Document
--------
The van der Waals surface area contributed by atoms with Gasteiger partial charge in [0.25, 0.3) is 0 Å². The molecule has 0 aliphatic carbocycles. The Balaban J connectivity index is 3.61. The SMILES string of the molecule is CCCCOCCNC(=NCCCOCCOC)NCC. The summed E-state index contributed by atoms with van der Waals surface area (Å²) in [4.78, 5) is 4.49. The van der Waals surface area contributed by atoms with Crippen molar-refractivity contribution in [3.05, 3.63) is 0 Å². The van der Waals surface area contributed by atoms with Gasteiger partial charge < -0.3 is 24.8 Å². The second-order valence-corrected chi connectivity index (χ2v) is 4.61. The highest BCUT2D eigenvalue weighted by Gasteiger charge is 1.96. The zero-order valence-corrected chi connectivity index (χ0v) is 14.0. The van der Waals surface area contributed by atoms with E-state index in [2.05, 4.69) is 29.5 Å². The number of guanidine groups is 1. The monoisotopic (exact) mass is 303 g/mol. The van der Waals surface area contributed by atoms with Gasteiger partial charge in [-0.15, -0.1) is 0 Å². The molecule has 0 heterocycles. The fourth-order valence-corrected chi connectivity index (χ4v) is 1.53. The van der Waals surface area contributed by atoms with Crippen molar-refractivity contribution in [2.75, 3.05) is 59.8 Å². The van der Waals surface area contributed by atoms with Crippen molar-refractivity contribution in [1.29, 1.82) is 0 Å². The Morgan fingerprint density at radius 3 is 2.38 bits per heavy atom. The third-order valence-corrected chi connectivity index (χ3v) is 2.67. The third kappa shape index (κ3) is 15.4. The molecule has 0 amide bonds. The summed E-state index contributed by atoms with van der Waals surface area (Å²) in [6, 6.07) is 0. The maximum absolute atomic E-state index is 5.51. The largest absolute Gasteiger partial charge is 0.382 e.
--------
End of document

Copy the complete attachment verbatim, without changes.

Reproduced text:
The van der Waals surface area contributed by atoms with Gasteiger partial charge in [0.25, 0.3) is 0 Å². The molecule has 0 aliphatic carbocycles. The Balaban J connectivity index is 3.61. The SMILES string of the molecule is CCCCOCCNC(=NCCCOCCOC)NCC. The summed E-state index contributed by atoms with van der Waals surface area (Å²) in [4.78, 5) is 4.49. The van der Waals surface area contributed by atoms with Crippen molar-refractivity contribution in [3.05, 3.63) is 0 Å². The van der Waals surface area contributed by atoms with Gasteiger partial charge < -0.3 is 24.8 Å². The second-order valence-corrected chi connectivity index (χ2v) is 4.61. The highest BCUT2D eigenvalue weighted by Gasteiger charge is 1.96. The zero-order valence-corrected chi connectivity index (χ0v) is 14.0. The van der Waals surface area contributed by atoms with E-state index in [2.05, 4.69) is 29.5 Å². The number of guanidine groups is 1. The monoisotopic (exact) mass is 303 g/mol. The van der Waals surface area contributed by atoms with Gasteiger partial charge in [-0.15, -0.1) is 0 Å². The molecule has 0 heterocycles. The fourth-order valence-corrected chi connectivity index (χ4v) is 1.53. The van der Waals surface area contributed by atoms with Crippen molar-refractivity contribution in [2.75, 3.05) is 59.8 Å². The van der Waals surface area contributed by atoms with Crippen molar-refractivity contribution in [1.29, 1.82) is 0 Å². The Morgan fingerprint density at radius 3 is 2.38 bits per heavy atom. The third-order valence-corrected chi connectivity index (χ3v) is 2.67. The third kappa shape index (κ3) is 15.4. The molecule has 0 amide bonds. The summed E-state index contributed by atoms with van der Waals surface area (Å²) in [6, 6.07) is 0. The maximum absolute atomic E-state index is 5.51. The largest absolute Gasteiger partial charge is 0.382 e.